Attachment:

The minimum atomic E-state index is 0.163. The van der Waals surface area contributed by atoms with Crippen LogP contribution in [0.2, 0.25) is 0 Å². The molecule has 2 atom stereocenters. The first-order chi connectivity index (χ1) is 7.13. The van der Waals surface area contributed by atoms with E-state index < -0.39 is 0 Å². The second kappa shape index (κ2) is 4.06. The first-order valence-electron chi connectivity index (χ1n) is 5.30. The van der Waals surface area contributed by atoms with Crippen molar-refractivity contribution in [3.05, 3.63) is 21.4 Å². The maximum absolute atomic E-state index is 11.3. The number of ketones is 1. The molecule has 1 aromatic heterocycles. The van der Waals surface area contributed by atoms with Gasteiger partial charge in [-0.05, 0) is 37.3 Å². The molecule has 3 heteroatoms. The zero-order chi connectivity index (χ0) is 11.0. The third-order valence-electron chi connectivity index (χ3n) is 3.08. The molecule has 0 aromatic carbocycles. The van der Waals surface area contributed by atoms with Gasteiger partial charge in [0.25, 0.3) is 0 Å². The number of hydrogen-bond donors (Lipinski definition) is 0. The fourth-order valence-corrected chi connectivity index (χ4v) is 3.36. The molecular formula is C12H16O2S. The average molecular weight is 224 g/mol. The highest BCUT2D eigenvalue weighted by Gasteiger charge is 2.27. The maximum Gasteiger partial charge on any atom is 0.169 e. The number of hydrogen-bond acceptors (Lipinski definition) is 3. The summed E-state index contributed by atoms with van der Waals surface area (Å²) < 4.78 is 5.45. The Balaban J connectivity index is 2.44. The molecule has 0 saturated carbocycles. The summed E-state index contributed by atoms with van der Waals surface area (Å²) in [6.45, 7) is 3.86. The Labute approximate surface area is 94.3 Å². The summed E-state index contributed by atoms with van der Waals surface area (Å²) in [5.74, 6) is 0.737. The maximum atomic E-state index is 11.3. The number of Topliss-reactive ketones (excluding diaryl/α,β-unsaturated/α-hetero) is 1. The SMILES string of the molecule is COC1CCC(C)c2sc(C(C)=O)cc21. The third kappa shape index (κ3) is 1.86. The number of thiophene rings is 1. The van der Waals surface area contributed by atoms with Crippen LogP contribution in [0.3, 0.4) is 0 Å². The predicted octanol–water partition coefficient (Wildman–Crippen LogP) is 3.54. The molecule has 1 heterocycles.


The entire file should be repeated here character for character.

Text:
The minimum atomic E-state index is 0.163. The van der Waals surface area contributed by atoms with Crippen LogP contribution in [0.2, 0.25) is 0 Å². The molecule has 2 atom stereocenters. The first-order chi connectivity index (χ1) is 7.13. The van der Waals surface area contributed by atoms with E-state index < -0.39 is 0 Å². The second kappa shape index (κ2) is 4.06. The first-order valence-electron chi connectivity index (χ1n) is 5.30. The van der Waals surface area contributed by atoms with Crippen molar-refractivity contribution in [3.05, 3.63) is 21.4 Å². The maximum absolute atomic E-state index is 11.3. The number of ketones is 1. The molecule has 1 aromatic heterocycles. The van der Waals surface area contributed by atoms with Gasteiger partial charge in [-0.05, 0) is 37.3 Å². The molecule has 3 heteroatoms. The zero-order chi connectivity index (χ0) is 11.0. The third-order valence-electron chi connectivity index (χ3n) is 3.08. The molecule has 0 aromatic carbocycles. The van der Waals surface area contributed by atoms with Gasteiger partial charge in [0.25, 0.3) is 0 Å². The number of hydrogen-bond donors (Lipinski definition) is 0. The fourth-order valence-corrected chi connectivity index (χ4v) is 3.36. The molecular formula is C12H16O2S. The average molecular weight is 224 g/mol. The highest BCUT2D eigenvalue weighted by Gasteiger charge is 2.27. The maximum Gasteiger partial charge on any atom is 0.169 e. The number of hydrogen-bond acceptors (Lipinski definition) is 3. The summed E-state index contributed by atoms with van der Waals surface area (Å²) < 4.78 is 5.45. The Balaban J connectivity index is 2.44. The molecule has 0 saturated carbocycles. The summed E-state index contributed by atoms with van der Waals surface area (Å²) in [6.45, 7) is 3.86. The Labute approximate surface area is 94.3 Å². The summed E-state index contributed by atoms with van der Waals surface area (Å²) in [5.74, 6) is 0.737. The maximum atomic E-state index is 11.3. The number of Topliss-reactive ketones (excluding diaryl/α,β-unsaturated/α-hetero) is 1. The SMILES string of the molecule is COC1CCC(C)c2sc(C(C)=O)cc21. The third kappa shape index (κ3) is 1.86. The number of thiophene rings is 1. The van der Waals surface area contributed by atoms with Crippen LogP contribution in [0.3, 0.4) is 0 Å². The predicted octanol–water partition coefficient (Wildman–Crippen LogP) is 3.54. The molecule has 1 heterocycles.